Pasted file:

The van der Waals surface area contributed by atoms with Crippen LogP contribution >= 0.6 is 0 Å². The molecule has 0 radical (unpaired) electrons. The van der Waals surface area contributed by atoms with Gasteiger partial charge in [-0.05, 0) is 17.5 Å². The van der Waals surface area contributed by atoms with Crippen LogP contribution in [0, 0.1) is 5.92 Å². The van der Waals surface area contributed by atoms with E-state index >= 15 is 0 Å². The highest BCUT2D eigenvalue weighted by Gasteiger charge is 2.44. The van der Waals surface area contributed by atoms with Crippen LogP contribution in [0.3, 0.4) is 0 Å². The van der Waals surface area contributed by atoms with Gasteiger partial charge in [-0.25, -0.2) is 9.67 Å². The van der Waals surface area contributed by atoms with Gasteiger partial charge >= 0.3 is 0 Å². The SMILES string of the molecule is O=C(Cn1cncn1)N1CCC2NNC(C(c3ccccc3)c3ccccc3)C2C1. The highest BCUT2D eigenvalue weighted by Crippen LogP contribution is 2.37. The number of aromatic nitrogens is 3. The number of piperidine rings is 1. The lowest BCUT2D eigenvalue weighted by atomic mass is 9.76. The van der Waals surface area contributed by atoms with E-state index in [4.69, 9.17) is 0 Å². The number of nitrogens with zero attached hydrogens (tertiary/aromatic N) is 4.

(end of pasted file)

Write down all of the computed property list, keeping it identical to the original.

The van der Waals surface area contributed by atoms with Crippen LogP contribution >= 0.6 is 0 Å². The molecule has 0 radical (unpaired) electrons. The van der Waals surface area contributed by atoms with Gasteiger partial charge in [-0.05, 0) is 17.5 Å². The van der Waals surface area contributed by atoms with Crippen LogP contribution in [0, 0.1) is 5.92 Å². The van der Waals surface area contributed by atoms with E-state index >= 15 is 0 Å². The highest BCUT2D eigenvalue weighted by Gasteiger charge is 2.44. The van der Waals surface area contributed by atoms with Crippen LogP contribution in [0.3, 0.4) is 0 Å². The van der Waals surface area contributed by atoms with Gasteiger partial charge in [-0.25, -0.2) is 9.67 Å². The van der Waals surface area contributed by atoms with Gasteiger partial charge >= 0.3 is 0 Å². The SMILES string of the molecule is O=C(Cn1cncn1)N1CCC2NNC(C(c3ccccc3)c3ccccc3)C2C1. The highest BCUT2D eigenvalue weighted by Crippen LogP contribution is 2.37. The number of aromatic nitrogens is 3. The number of piperidine rings is 1. The lowest BCUT2D eigenvalue weighted by atomic mass is 9.76. The van der Waals surface area contributed by atoms with E-state index in [4.69, 9.17) is 0 Å². The number of nitrogens with zero attached hydrogens (tertiary/aromatic N) is 4.